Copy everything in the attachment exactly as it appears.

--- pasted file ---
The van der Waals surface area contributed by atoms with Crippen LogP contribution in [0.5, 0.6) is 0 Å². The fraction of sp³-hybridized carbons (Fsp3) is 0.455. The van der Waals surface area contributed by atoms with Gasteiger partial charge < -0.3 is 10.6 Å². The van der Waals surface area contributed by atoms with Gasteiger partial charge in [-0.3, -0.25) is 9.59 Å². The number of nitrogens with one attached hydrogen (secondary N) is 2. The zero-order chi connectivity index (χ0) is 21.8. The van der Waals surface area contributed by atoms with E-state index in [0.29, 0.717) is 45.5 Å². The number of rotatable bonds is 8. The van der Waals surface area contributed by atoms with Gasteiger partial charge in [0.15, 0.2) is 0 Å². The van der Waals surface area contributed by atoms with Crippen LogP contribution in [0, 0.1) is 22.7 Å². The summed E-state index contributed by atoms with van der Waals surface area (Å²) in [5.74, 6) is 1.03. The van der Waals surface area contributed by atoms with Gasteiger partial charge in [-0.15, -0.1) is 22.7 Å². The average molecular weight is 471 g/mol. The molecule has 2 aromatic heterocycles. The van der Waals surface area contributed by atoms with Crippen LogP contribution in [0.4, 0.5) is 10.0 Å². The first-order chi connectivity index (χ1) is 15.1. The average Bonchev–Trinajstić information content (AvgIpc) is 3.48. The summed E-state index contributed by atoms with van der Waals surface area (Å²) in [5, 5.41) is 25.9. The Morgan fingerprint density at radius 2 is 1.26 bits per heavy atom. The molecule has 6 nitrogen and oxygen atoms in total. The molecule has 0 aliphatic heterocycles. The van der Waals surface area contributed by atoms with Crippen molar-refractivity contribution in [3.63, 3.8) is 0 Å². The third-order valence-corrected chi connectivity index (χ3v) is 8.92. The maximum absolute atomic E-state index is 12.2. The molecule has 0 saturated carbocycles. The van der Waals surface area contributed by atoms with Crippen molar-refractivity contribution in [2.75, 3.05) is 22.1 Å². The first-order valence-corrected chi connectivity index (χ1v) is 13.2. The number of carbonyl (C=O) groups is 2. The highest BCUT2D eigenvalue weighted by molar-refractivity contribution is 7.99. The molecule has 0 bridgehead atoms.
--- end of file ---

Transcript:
The van der Waals surface area contributed by atoms with Crippen LogP contribution in [0.5, 0.6) is 0 Å². The fraction of sp³-hybridized carbons (Fsp3) is 0.455. The van der Waals surface area contributed by atoms with Gasteiger partial charge < -0.3 is 10.6 Å². The van der Waals surface area contributed by atoms with Gasteiger partial charge in [-0.3, -0.25) is 9.59 Å². The number of nitrogens with one attached hydrogen (secondary N) is 2. The zero-order chi connectivity index (χ0) is 21.8. The van der Waals surface area contributed by atoms with E-state index in [0.29, 0.717) is 45.5 Å². The number of rotatable bonds is 8. The van der Waals surface area contributed by atoms with Gasteiger partial charge in [0.15, 0.2) is 0 Å². The van der Waals surface area contributed by atoms with Crippen LogP contribution in [0, 0.1) is 22.7 Å². The summed E-state index contributed by atoms with van der Waals surface area (Å²) in [5.74, 6) is 1.03. The van der Waals surface area contributed by atoms with Gasteiger partial charge in [-0.15, -0.1) is 22.7 Å². The average molecular weight is 471 g/mol. The molecule has 2 aromatic heterocycles. The van der Waals surface area contributed by atoms with Crippen LogP contribution in [0.4, 0.5) is 10.0 Å². The first-order chi connectivity index (χ1) is 15.1. The average Bonchev–Trinajstić information content (AvgIpc) is 3.48. The summed E-state index contributed by atoms with van der Waals surface area (Å²) in [5, 5.41) is 25.9. The Morgan fingerprint density at radius 2 is 1.26 bits per heavy atom. The molecule has 6 nitrogen and oxygen atoms in total. The molecule has 0 aliphatic heterocycles. The van der Waals surface area contributed by atoms with Crippen molar-refractivity contribution in [3.63, 3.8) is 0 Å². The third-order valence-corrected chi connectivity index (χ3v) is 8.92. The maximum absolute atomic E-state index is 12.2. The molecule has 0 saturated carbocycles. The van der Waals surface area contributed by atoms with Crippen molar-refractivity contribution in [2.75, 3.05) is 22.1 Å². The first-order valence-corrected chi connectivity index (χ1v) is 13.2. The number of carbonyl (C=O) groups is 2. The highest BCUT2D eigenvalue weighted by molar-refractivity contribution is 7.99. The molecule has 0 bridgehead atoms.